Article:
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An excerpt from www.HouseOfNames.com archives copyright © 2000 - 2015
Origins Available: English, Irish
Where did the English Foord family come from? What is the English Foord family crest and coat of arms? When did the Foord family first arrive in the United States? Where did the various branches of the family go? What is the Foord family history?The ancestry of the name Foord can be traced back to the Anglo-Saxon tribes of Britain. It is a name for a keeper of the ford or river crossing.
Foord has been spelled many different ways, including Before English spelling became standardized over the last few hundred years, spelling variations in names were a common occurrence. As the English language changed in the Middle Ages, absorbing pieces of Latin and French, as well as other languages, the spelling of people's names also changed considerably, even over a single lifetime. Forde, Ford, Alford and others.
First found in Devon where they held a family seat from very ancient times, some say well before the Norman Conquest and the arrival of Duke William at Hastings in 1066 A.D.
This web page shows only a small excerpt of our Foord research. Another 231 words(16 lines of text) covering the years 1804, 1640, 1642, 1586, 1640, 1559, 1616, 1594, 1615, 1598, 1674, 1662, 1619, 1699, 1619, 1684, 1660, 1664, 1669 and are included under the topic Early Foord History in all our PDF Extended History products.
Another 181 words(13 lines of text) are included under the topic Early Foord Notables in all our PDF Extended History products.
Some of the Foord family moved to Ireland, but this topic is not covered in this excerpt. Another 117 words(8 lines of text) about their life in Ireland is included in all our PDF Extended History products.
In an attempt to escape the chaos experienced in England, many English families boarded overcrowded and diseased ships sailing for the shores of North America and other British colonies. Those families hardy enough, and lucky enough, to make the passage intact were rewarded with land and a social environment less prone to religious and political persecution. Many of these families became important contributors to the young colonies in which they settled. Early immigration and passenger lists have documented some of the first Foords to arrive on North American shores:
Foord Settlers in United States in the 17th Century
- Adrian Foord, who landed in Virginia in 1643
- Roger Foord, who landed in New England in 1644
- Hester Foord, who arrived in Virginia in 1650
- Lettice Foord, who arrived in Maryland in 1673
- John Foord, who landed in New Jersey in 1685
Foord Settlers in United States in the 19th Century
- John A Foord, who landed in Iowa in 1883
Foord Settlers in Australia in the 19th Century
- George Foord, aged 49, a widower, arrived in South Australia in 1851 aboard the ship "Oregon"
- Joseph Foord, aged 19, arrived in South Australia in 1851 aboard the ship "Oregon"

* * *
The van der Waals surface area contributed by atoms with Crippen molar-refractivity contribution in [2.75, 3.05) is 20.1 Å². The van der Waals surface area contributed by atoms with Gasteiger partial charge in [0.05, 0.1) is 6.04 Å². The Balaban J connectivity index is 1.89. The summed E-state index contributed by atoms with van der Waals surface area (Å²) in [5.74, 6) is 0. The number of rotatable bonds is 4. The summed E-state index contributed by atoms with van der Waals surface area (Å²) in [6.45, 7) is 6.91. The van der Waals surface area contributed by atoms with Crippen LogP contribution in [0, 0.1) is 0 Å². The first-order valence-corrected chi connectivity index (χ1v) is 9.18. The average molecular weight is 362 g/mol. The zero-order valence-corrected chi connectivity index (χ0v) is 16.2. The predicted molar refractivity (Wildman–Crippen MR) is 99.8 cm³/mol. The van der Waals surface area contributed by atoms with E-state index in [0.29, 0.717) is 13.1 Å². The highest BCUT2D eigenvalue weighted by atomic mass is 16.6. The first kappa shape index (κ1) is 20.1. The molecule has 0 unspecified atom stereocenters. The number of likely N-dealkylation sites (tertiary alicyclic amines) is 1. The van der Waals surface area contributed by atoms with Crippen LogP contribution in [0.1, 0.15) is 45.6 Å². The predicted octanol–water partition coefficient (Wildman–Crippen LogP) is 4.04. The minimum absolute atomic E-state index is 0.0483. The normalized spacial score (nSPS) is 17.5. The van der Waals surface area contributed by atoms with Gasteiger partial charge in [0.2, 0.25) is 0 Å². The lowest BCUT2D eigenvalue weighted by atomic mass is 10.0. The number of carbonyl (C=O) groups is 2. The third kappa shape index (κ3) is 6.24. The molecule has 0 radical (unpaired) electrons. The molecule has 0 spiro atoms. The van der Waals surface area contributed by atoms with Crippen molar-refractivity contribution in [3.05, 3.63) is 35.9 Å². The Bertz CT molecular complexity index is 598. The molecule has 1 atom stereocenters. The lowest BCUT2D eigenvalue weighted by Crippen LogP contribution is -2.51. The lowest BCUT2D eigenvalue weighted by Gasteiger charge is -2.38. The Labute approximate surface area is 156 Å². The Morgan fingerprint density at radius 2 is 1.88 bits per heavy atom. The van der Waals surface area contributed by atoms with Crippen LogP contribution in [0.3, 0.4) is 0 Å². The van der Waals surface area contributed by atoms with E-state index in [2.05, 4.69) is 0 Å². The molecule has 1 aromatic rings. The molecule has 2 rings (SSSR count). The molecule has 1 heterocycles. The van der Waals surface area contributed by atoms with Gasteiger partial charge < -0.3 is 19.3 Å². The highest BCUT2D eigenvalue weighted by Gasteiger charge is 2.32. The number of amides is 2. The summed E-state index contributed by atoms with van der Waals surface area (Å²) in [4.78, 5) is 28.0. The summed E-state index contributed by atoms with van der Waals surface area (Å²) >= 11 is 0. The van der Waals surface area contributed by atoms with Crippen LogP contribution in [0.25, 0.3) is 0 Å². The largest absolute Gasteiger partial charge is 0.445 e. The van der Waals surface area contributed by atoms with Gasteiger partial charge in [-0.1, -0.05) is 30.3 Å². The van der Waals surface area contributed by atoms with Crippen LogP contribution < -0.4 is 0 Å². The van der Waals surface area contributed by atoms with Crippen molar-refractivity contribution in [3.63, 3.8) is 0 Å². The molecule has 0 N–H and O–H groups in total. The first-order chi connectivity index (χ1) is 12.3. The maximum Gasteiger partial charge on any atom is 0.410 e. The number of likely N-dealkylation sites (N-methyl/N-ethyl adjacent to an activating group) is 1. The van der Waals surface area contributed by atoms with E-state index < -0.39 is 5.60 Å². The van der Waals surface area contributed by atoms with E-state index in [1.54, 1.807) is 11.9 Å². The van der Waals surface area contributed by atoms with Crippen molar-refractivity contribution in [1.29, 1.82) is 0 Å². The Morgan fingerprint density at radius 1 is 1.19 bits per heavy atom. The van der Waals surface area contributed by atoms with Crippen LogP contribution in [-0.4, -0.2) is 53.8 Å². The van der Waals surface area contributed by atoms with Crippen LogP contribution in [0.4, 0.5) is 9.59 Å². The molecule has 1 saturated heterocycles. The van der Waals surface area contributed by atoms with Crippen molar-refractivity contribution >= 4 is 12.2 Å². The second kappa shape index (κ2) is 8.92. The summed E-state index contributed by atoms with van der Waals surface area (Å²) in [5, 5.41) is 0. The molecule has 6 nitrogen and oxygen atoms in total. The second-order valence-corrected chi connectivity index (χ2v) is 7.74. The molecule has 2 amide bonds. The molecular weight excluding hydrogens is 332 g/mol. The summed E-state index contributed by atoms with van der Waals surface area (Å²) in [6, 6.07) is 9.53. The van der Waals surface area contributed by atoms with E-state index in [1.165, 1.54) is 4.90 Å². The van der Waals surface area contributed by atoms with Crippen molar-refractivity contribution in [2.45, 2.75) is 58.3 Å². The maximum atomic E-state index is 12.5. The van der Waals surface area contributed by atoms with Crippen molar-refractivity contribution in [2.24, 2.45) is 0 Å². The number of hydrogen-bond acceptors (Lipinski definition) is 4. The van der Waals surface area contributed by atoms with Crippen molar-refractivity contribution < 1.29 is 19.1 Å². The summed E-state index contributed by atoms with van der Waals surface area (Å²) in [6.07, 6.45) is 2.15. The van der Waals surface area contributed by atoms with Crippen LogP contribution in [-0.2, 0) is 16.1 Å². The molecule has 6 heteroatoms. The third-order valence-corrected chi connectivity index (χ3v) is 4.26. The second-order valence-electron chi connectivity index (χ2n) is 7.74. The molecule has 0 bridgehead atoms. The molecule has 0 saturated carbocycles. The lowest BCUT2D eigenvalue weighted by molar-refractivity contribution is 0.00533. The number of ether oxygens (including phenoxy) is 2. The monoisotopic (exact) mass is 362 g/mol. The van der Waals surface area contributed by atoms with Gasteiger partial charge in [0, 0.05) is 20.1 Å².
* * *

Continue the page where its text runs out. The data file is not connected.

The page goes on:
- Ellen Foord, aged 9, arrived in South Australia in 1851 aboard the ship "Oregon"
- Mary Foord, aged 11, arrived in South Australia in 1851 aboard the ship "Oregon"
- Charles Foord (aged 20), a labourer, arrived in South Australia in 1856 aboard the ship "Eliza"
- Charles William "Bill" Foord (b. 1924), English first-class cricketer from Scarborough, Yorkshire
- Herbert Vernon "Bert" Foord (1930-2001), English BBC meteorologist during the 1960s and early 1970s
- Caitlin Foord (b. 1994), Australian professional footballer
- Heather Foord (1965-2009), Australian television journalist, recently known for her work on Nine News Queensland, Weekend Presenter (2009-2011)
- Stu Foord (b. 1985), Canadian CFL football running back for the BC Lions
- Miss Alice Foord (1910-1914), Canadian Second Class Passenger from Toronto, Ontario, Canada who was traveling aboard the Empress of Ireland and died in the sinking on May 29th 1914
- Mrs. Alice Foord (1882-1914), née Ward Canadian Second Class Passenger from Toronto, Ontario, Canada who was traveling aboard the Empress of Ireland and died in the sinking on May 29th 1914
- Mr. Alfred Foord (1881-1914), Canadian Second Class Passenger from Toronto, Ontario, Canada who was traveling aboard the Empress of Ireland and died in the sinking on May 29th 1914
- Library of Congress. American and English Genealogies in the Library of Congress. Baltimore: Genealogical Publishing, 1967. Print.
- Williams, Dr Ann. And G.H. Martin . Domesday Book A Complete Translation. London: Penguin, 1992. Print. (ISBN 0-141-00523-8).
- Innes, Thomas and Learney. The Tartans of the Clans and Families of Scotland 1st Edition. Edinburgh: W & A. K. Johnston Limited, 1938. Print.
- Foster, Joseph. Dictionary of Heraldry Feudal Coats of Arms and Pedigrees. London: Bracken Books, 1989. Print. (ISBN 1-85170-309-8).
- Magnusson, Magnus. Chambers Biographical Dictionary 5th edition. Edinburgh: W & R Chambers, 1990. Print.
- Leeson, Francis L. Dictionary of British Peerages. Baltimore: Genealogical Publishing, 1986. Print. (ISBN 0-8063-1121-5).
- Ingram, Rev. James. Translator Anglo-Saxon Chronicle 1823. Print.
- Fairbairn. Fairbain's book of Crests of the Families of Great Britain and Ireland, 4th Edition 2 volumes in one. Baltimore: Heraldic Book Company, 1968. Print.
- Crispin, M. Jackson and Leonce Mary. Falaise Roll Recording Prominent Companions of William Duke of Normandy at the Conquest of England. Baltimore: Genealogical Publishing. Print.
- Hanks, Hodges, Mills and Room. The Oxford Names Companion. Oxford: Oxford University Press, 2002. Print. (ISBN 0-19-860561-7).
The Foord Family Crest was acquired from the Houseofnames.com archives. The Foord Family Crest was drawn according to heraldic standards based on published blazons. We generally include the oldest published family crest once associated with each surname.
This page was last modified on 5 December 2014 at 01:41.
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